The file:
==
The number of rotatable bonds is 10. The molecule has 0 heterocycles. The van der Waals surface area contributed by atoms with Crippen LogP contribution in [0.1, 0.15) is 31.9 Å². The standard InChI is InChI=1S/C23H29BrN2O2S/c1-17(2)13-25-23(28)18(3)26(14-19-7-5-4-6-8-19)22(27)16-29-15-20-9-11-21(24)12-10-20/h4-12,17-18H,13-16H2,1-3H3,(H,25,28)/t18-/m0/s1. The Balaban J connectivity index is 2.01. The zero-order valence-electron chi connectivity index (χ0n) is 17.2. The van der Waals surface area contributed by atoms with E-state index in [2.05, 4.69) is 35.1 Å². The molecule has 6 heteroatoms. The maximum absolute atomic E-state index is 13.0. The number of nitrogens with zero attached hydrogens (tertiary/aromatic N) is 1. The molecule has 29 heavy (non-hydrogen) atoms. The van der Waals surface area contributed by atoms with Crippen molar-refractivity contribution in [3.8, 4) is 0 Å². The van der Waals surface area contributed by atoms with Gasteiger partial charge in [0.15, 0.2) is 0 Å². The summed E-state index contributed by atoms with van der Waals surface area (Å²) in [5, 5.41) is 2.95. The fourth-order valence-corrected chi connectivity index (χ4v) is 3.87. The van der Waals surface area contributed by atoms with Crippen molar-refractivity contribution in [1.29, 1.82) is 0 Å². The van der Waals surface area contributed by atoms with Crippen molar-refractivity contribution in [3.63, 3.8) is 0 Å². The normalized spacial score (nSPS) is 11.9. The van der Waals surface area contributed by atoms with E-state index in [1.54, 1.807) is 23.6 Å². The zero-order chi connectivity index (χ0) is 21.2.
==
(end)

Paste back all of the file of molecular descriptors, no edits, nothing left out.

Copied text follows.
The number of rotatable bonds is 10. The molecule has 0 heterocycles. The van der Waals surface area contributed by atoms with Crippen LogP contribution in [0.1, 0.15) is 31.9 Å². The standard InChI is InChI=1S/C23H29BrN2O2S/c1-17(2)13-25-23(28)18(3)26(14-19-7-5-4-6-8-19)22(27)16-29-15-20-9-11-21(24)12-10-20/h4-12,17-18H,13-16H2,1-3H3,(H,25,28)/t18-/m0/s1. The Balaban J connectivity index is 2.01. The zero-order valence-electron chi connectivity index (χ0n) is 17.2. The van der Waals surface area contributed by atoms with E-state index in [2.05, 4.69) is 35.1 Å². The molecule has 6 heteroatoms. The maximum absolute atomic E-state index is 13.0. The number of nitrogens with zero attached hydrogens (tertiary/aromatic N) is 1. The molecule has 29 heavy (non-hydrogen) atoms. The van der Waals surface area contributed by atoms with Crippen molar-refractivity contribution in [3.8, 4) is 0 Å². The van der Waals surface area contributed by atoms with Gasteiger partial charge in [0.15, 0.2) is 0 Å². The summed E-state index contributed by atoms with van der Waals surface area (Å²) in [5, 5.41) is 2.95. The fourth-order valence-corrected chi connectivity index (χ4v) is 3.87. The van der Waals surface area contributed by atoms with Crippen molar-refractivity contribution in [1.29, 1.82) is 0 Å². The van der Waals surface area contributed by atoms with Crippen molar-refractivity contribution in [3.63, 3.8) is 0 Å². The normalized spacial score (nSPS) is 11.9. The van der Waals surface area contributed by atoms with E-state index in [1.54, 1.807) is 23.6 Å². The zero-order chi connectivity index (χ0) is 21.2.